Monday, May 10, 2010

First Night in an Akha Village

On the first night of my hill tribe tour, I stayed at the family home of Tee, the man from the Akha tribe who was taking me around. His village of Kong pa Kam (meaning “hot spring”) was located about 40 km south of Chiang Rai. About 98 families (Akha hill tribe) lived in the village. Tee’s parents, brother, and the brother’s family lived in the house. The front of the house looked more finished and modern (even had a hot shower, computer and TV). The kitchen was dark, made of cement, and very simple. Cooking was mainly over a fire with ashes. Several women helped prepare the meal, which included some greens, rice, fish, bamboo shoots, fresh chili peppers, mangoes, watermelon, ground dried soybeans with chilies, and pork soup with greens. Eating was done with chopsticks; I’m not sure what I feel more awkward with – eating with my fingers (India) or with chopsticks (Thailand). Later we had tea over a campfire, whose heat source came partly from bamboo pieces. The fire felt rather nice in the cool evening as we sat on low stools whose seats were woven out of bamboo strips by Tee’s father. In the open-air bamboo structure right next to the fire, one could see the large stack of woven chicken egg-laying baskets Tee’s father was making for a large order. Only when it got too dark did Tee’s father stop cutting and preparing bamboo strips that would be used for more baskets.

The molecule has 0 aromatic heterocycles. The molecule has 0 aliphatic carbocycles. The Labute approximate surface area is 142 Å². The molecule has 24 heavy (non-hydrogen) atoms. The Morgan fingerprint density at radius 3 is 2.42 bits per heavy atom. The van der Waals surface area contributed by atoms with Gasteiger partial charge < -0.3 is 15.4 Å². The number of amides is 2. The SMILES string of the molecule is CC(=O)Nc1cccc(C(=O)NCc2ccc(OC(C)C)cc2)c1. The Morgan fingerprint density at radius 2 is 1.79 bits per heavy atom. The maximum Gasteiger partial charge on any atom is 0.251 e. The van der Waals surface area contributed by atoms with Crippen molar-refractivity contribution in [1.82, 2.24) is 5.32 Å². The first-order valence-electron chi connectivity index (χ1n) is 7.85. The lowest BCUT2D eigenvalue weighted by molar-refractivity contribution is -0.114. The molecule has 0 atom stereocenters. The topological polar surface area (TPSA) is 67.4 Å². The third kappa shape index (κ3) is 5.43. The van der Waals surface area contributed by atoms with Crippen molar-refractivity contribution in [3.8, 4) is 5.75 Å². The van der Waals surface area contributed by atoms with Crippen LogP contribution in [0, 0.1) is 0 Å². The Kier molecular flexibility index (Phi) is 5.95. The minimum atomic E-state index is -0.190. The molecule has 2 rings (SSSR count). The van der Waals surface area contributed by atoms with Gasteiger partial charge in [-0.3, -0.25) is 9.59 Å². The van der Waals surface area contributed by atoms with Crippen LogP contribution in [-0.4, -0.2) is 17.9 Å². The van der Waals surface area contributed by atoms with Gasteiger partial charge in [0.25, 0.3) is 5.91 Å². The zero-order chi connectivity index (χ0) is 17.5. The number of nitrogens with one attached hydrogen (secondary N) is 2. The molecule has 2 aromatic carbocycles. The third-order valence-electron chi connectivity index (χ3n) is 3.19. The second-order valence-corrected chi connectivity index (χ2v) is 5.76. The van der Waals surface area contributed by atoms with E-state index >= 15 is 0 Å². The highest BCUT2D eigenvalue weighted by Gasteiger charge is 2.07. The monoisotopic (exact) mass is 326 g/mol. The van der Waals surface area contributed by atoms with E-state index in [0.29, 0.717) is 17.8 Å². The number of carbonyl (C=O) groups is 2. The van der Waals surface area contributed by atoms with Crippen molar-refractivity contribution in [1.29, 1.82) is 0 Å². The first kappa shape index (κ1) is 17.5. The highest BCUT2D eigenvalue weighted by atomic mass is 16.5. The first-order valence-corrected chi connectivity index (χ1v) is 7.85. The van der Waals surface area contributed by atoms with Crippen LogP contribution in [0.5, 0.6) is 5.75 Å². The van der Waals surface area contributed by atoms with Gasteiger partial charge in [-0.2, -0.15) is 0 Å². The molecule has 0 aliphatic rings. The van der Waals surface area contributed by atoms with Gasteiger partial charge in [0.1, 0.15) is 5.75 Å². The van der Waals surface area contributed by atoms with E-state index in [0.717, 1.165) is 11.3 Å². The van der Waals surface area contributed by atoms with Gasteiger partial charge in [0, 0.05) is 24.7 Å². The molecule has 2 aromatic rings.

On the farm they had many chickens (the roosters crowed incessantly, which was particularly not welcomed in the wee hours of the morning). A large bamboo open-air shed was ready for several pigs, but none were in the pens at the moment. Various crops were grown. Tee pointed out the grapes (for eating) fields in the distance. In a simple shed there was a tractor and a truck.

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